Mitral Valve Disease
(myxomatous mitral valve disease, chronic mitral valve disease, degenerative mitral valve disease, mitral insufficiency)
Species affected: Humans, Canines
Brief Disease Description:
Mitral valve disease (MVD) can be congenital (a defect in the valve the patient is born with) or acquired (valve conditions that develop with aging or due to infection) and includes both mitral valve regurgitation (a leaky valve) and mitral valve stenosis (a narrow valve that cannot open). The mitral valve (left atrioventricular valve) requires the several structures including the valve leaflets, chordae tendineae, and papillary muscles to work in unison, and, if any of those structures fail or function abnormally, the valve is not able to function properly.
As dogs age, the mitral valve tends to degenerate and a significant portion of older dogs have some form of mitral valve disease. The most common outcome is mitral regurgitation, which can lead to volume overload and congestive heart failure (CHF). In humans mitral valve stenosis is usually a complication of rheumatic fever and therefore is uncommon in most developed countries.
Significant Similarities and Differences Between Affected Species:
While mitral valve regurgitation is common in dogs, mitral valve stenosis is rarely seen. Degenerative or myxomatous MVD (MMVD) is the most common cardiac condition diagnosed in dogs. Similarly, mitral valve regurgitation is the most common severe heart valve pathology in humans over 55 years of age. On post-mortem analysis, 5% to 7% of older people and about 50% of older dogs had MMVD. In both species, mitral valve degeneration seems to increase with age. Additionally, there is likely a genetic component to MMVD in both species. Small breed dogs and certain breeds such as the Cavalier King Charles Spaniel are predisposed to MMVD. An estimated 10% of all small breed geriatric dogs have MMVD. In humans, MMVD has a familial history component.
In both dogs and humans, degeneration of the valve leads to mitral valve prolapse with subsequent regurgitation, and the lesions are characterized by thickened leaflets and elongated chordae tendineae. The risk factors for developing MMVD are similar: risk increases with age, male sex in older individuals, and family history of MMVD. The genetic component of MMVD is clear as some dog breeds are predisposed, and a familial history predisposes a person as well. Some theories suggest that individuals with generalized connective tissue abnormalities are more at risk for MMVD. This is supported by the canine model as dogs more predisposed to connective tissue disorders are also more likely to have MMVD. Research suggests that serotonin dysregulation may play a pathogenic role in MMVD in dogs, and further studies need to be conducted to determine what role, if any, serotonin dysregulation plays in human MMVD. Congenital defects of the mitral valve also occur in both humans and dogs.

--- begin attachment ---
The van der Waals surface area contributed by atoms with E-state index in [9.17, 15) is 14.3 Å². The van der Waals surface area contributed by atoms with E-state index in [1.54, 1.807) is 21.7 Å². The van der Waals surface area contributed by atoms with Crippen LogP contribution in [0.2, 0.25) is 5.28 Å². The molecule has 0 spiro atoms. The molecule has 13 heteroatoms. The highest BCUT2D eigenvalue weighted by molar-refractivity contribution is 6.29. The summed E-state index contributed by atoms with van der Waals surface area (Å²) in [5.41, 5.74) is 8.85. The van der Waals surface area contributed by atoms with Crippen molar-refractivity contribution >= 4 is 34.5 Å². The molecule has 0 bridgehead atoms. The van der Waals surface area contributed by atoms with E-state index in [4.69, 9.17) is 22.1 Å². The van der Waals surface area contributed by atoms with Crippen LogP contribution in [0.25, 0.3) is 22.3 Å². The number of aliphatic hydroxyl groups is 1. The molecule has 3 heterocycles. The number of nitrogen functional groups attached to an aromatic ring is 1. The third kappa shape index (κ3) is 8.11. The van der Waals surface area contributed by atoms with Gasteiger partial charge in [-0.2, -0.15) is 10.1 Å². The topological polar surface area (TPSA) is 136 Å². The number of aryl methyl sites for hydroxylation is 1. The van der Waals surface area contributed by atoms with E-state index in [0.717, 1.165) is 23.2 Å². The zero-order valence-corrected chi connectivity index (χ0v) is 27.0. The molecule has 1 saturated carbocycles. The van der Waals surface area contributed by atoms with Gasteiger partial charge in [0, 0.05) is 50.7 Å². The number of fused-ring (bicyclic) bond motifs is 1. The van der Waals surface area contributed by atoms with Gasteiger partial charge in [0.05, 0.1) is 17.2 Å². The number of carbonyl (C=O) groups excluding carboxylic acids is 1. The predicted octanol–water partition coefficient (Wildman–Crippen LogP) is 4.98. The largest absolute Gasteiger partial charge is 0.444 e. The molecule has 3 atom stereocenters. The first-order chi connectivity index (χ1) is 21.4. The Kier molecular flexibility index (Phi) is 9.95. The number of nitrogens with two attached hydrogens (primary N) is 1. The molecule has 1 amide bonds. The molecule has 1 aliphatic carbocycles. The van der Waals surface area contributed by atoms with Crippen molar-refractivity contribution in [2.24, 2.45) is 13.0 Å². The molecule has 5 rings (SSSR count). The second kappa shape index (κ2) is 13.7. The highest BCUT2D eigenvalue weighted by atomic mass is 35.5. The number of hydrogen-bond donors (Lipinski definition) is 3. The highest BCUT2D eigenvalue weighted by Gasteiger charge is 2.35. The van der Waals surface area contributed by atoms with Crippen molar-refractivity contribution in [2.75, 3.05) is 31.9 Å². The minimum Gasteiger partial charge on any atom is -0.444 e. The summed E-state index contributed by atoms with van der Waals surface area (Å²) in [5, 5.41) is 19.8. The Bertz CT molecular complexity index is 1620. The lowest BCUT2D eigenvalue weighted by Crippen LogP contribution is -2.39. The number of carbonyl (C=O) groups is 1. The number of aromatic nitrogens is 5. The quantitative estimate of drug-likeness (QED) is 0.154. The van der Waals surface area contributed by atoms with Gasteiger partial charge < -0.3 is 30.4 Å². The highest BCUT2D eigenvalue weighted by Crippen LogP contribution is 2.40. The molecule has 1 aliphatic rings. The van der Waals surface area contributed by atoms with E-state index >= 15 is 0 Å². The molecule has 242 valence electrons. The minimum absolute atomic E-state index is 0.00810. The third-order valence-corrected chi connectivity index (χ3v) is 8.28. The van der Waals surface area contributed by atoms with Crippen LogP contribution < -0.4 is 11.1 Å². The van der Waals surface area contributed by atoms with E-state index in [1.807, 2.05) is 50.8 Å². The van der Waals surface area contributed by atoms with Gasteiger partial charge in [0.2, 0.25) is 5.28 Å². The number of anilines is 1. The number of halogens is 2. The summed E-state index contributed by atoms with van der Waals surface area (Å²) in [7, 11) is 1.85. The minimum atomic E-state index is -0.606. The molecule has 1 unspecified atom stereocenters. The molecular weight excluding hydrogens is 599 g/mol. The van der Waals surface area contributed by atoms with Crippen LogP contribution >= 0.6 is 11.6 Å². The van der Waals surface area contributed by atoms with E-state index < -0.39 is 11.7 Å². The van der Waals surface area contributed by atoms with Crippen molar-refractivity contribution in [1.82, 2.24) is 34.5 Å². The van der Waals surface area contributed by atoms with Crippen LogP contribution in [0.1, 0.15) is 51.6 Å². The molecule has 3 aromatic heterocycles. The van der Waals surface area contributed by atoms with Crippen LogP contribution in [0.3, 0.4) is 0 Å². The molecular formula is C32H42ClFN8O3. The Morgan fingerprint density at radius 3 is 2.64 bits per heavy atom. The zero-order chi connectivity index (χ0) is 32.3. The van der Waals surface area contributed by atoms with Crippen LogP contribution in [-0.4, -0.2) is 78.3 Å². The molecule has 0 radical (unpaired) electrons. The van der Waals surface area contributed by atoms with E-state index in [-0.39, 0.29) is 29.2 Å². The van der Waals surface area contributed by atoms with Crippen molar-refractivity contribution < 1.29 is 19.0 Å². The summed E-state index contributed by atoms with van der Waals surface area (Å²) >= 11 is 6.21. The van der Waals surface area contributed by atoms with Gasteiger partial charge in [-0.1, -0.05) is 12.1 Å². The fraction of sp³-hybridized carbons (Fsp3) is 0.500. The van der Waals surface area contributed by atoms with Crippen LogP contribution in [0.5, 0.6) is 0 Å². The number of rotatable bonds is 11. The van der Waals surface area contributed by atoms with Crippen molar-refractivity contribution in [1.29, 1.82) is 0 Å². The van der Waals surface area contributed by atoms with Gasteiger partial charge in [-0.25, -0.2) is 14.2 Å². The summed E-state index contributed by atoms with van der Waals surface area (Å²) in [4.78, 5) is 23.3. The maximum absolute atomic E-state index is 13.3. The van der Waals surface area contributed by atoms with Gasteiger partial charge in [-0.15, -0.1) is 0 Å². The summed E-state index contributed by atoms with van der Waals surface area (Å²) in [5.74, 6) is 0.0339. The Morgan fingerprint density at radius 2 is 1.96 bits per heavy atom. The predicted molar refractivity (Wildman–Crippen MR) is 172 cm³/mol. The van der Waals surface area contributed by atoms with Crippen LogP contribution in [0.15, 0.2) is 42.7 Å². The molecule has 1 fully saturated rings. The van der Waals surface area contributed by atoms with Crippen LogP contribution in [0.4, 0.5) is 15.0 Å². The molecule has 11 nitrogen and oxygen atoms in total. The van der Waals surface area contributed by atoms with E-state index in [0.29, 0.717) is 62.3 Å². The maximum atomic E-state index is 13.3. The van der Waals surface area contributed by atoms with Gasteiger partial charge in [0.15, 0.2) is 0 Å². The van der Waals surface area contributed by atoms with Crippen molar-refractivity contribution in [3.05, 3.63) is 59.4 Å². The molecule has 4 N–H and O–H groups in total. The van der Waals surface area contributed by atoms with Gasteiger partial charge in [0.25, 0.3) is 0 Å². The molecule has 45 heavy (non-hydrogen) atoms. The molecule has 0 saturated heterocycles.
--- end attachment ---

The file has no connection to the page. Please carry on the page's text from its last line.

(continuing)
The clinical presentation of MMVD is remarkably similar in both human and dogs. For most patients with MMVD, clinical signs early in the disease are mild or absent. In both species abnormal heart sounds such as a heart murmur can be one of the first signs of MMVD. Additional clinical signs that develop as the disease progresses can include fainting, fatigue, shortness of breath, peripheral edema, coughing, and exercise intolerance. Human patients may also report dizziness and discomfort in the chest. In both species untreated MMVD can progress to CHF, pulmonary hypertension, and pulmonary edema.
In many canine patients there is a presumptive diagnosis of MMVD if the patient is older, small breed, and has a left-sided systolic heart murmur. In human patients, a heart murmur can also indicate the possibility of MMVD. In both species an echocardiogram and chest radiographs can be performed to assess for the presence of MMVD and to monitor disease progression. Cardiac MRI is a more advanced diagnostic technique used in humans, which is rarely used for the diagnosis in dogs. There is evidence that in both species MMVD is accompanied by hypomagnesemia and platelet abnormalities.
Since much of the disease is subclinical early on, treatments in both humans and dogs are often aimed at delaying disease progression and preventing the onset of CHF. Drug therapies are often used to slow the disease progression by easing the workload of the heart, improving heart muscle function, and regulating cardiac rhythm. Some treatments also include lifestyle changes such as sodium-restricted diets and restriction from extreme activities. Currently, the only way to reverse the process requires surgical intervention, such as a valve repair or replacement. These surgical procedures are common in human patients but remain rare in veterinary medicine. As interventions such as minimally-invasive transcatheter therapies become more common in humans with MMVD, there is the potential for collaboration on new technologies and techniques across species. In both species the death rate from MMVD is fairly low with an estimate 75% of dogs with MMVD dying from a different cause. However, in dogs that develop CHF, the prognosis is between ten and eighteen months. If MVD progresses to CHF in humans then it can also be a life-threatening disease.
Other Natural Animal Models:
Henrik D. Pedersen, Jens Häggström, Mitral valve prolapse in the dog: a model of mitral valve prolapse in man, Cardiovascular Research, Volume 47, Issue 2, August 2000, Pages 234–243, https://doi.org/10.1016/S0008-6363(00)00113-9
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